Linked by Kostis Kapelonis on Mon 29th Nov 2004 18:55 UTC
Editorial The IT sector today is a complete mess. The end-users rarely understand this, but most insiders reach a point when they realize that things should be different. The problems are numerous but they all reduce to a basic principle. IT and consumer electronics companies are interested more about money than helping people solve their problems. Of course companies need to make a profit and nobody denies that. They should however make money by helping people and not by creating more problems for them.
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RE: Bad examples
by Eric Garland on Tue 30th Nov 2004 01:27 UTC

Excellent points. I agree with most of them.

The article opens with the claim that computers are too complicated because thatís what makes people money. The arguments are mostly BS as you rightly pointed out but I agree with the original premise.

Computers are too complicated, but the problems are much harder to solve than getting rid of a save button. They are always getting better though. Mt Rainer will eventually make floppy-like access to CD's possible. Rapid searching of large bundles of end user's data will eventually get easier. Coupling of metadata with binary data will get easier. As computers get faster and have more resources and expand into new rolls they will keep getting better at the things that people use them for.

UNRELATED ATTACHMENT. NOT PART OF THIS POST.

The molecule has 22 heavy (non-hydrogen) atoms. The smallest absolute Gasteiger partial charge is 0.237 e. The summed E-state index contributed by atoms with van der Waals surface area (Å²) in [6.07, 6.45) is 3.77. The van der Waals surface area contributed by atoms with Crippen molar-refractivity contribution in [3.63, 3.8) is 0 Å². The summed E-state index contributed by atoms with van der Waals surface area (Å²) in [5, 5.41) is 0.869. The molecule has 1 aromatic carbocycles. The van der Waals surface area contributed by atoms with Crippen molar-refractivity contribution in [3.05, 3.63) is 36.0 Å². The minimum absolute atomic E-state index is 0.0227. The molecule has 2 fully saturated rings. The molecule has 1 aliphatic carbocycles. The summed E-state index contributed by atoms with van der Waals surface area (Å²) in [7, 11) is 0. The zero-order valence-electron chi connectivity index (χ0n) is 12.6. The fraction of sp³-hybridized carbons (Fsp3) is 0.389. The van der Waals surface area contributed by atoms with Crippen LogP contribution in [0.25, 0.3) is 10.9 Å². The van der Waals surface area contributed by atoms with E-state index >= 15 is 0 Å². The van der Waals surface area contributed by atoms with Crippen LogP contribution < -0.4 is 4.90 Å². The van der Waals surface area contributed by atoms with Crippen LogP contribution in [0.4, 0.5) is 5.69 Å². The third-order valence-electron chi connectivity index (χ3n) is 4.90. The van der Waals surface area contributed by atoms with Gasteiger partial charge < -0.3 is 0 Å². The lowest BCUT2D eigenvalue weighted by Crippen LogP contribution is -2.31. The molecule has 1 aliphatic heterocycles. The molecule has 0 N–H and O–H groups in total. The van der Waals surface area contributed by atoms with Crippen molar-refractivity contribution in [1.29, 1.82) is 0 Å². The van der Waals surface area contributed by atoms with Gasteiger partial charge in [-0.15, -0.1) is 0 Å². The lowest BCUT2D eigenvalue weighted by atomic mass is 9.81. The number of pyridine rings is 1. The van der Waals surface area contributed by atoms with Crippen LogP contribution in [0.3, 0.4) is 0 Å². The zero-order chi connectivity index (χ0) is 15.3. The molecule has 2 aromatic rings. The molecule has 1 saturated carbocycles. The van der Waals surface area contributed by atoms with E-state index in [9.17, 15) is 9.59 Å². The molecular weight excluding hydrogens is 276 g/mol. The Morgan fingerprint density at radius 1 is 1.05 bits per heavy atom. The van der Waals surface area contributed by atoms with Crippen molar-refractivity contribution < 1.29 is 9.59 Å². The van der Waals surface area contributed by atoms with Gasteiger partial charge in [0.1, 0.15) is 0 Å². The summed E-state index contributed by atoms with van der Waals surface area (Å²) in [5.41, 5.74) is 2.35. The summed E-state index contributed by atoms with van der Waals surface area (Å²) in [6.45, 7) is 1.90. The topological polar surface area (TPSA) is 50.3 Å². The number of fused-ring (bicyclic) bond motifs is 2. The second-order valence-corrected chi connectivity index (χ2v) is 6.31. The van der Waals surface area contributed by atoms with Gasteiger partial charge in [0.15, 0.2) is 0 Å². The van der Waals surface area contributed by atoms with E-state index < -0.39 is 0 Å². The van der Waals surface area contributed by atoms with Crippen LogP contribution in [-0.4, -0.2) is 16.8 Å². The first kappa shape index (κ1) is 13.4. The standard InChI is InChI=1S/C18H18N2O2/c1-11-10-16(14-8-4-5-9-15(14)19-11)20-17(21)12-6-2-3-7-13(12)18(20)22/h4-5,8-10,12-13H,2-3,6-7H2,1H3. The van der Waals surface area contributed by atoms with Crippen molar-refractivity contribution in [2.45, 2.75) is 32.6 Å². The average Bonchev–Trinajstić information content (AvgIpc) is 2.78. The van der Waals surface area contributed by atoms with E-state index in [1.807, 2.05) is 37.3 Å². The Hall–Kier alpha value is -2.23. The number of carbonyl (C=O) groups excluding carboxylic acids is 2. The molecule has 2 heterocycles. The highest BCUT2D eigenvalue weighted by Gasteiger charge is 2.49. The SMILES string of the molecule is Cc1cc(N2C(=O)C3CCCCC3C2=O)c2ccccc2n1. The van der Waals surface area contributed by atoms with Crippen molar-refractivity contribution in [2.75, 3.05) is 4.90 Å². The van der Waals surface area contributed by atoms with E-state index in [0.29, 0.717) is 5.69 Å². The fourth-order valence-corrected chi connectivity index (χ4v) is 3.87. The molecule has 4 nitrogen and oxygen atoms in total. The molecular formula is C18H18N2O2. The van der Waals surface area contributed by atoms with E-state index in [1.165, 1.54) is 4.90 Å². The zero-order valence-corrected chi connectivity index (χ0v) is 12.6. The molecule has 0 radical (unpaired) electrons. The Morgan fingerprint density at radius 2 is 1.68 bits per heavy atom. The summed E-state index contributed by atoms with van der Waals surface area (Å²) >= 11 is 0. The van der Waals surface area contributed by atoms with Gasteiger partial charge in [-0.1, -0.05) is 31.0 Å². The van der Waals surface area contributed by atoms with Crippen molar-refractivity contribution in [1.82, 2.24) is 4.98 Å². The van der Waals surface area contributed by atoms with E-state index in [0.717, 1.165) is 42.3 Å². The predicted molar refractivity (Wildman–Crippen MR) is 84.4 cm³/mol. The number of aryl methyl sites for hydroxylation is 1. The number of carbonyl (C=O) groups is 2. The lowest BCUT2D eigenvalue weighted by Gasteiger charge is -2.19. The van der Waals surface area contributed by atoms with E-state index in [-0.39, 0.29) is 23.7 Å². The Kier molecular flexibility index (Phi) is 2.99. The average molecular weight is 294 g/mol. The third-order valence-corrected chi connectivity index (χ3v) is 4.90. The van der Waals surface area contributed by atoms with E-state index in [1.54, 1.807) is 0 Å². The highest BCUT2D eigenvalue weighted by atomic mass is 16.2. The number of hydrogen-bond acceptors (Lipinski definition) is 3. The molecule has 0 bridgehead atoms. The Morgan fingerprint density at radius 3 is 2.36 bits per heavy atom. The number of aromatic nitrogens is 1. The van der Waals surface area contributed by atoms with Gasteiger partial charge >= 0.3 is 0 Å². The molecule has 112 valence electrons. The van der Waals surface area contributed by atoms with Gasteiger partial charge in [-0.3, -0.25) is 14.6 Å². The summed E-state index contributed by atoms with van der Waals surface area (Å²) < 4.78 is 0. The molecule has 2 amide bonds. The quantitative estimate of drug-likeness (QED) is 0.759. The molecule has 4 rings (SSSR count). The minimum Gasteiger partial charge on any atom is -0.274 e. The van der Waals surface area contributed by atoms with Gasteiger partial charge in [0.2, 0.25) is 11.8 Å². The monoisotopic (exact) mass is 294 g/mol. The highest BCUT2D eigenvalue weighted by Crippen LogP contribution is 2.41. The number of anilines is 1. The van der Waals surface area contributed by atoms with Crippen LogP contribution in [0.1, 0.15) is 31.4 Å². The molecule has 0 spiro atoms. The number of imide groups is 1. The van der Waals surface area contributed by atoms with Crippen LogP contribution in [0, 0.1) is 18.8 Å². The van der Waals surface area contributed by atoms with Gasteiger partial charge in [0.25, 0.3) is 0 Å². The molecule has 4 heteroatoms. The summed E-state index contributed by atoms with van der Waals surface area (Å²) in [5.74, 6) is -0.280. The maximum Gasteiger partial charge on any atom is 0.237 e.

There is, however, a fundamental problem with software that's income counts on selling upgrades: The upgrades must have new features and look different or nobody will buy them. That is annoying for users who learned how to run the old ones. F/OSS has the advantage of, if it's not broken, people usually leave it alone.

For example, the new Start Menu in Windows XP is a vast improvement on the old one in terms of functionality and efficiency. Yet the number of *experienced users* who immediately change it back to the old way because the new way sucks [1] is enormous.

It does suck. It sucks because it takes up highly valuable 1'st tier space with "My Pictures, My Music, My Documents, and Set Program Access and Defaults" all of which I almost never access (Yes, I know you can remove them.) It sucks because it violates object permanence. Unlike most people I purposely organize my start menu and I want certain things in certain places. It sucks because I can't put only the things I want in it. It has 2 main advantages, the 2 columns and the recently used list. Neither of them are worth giving up the ability to customize the menu.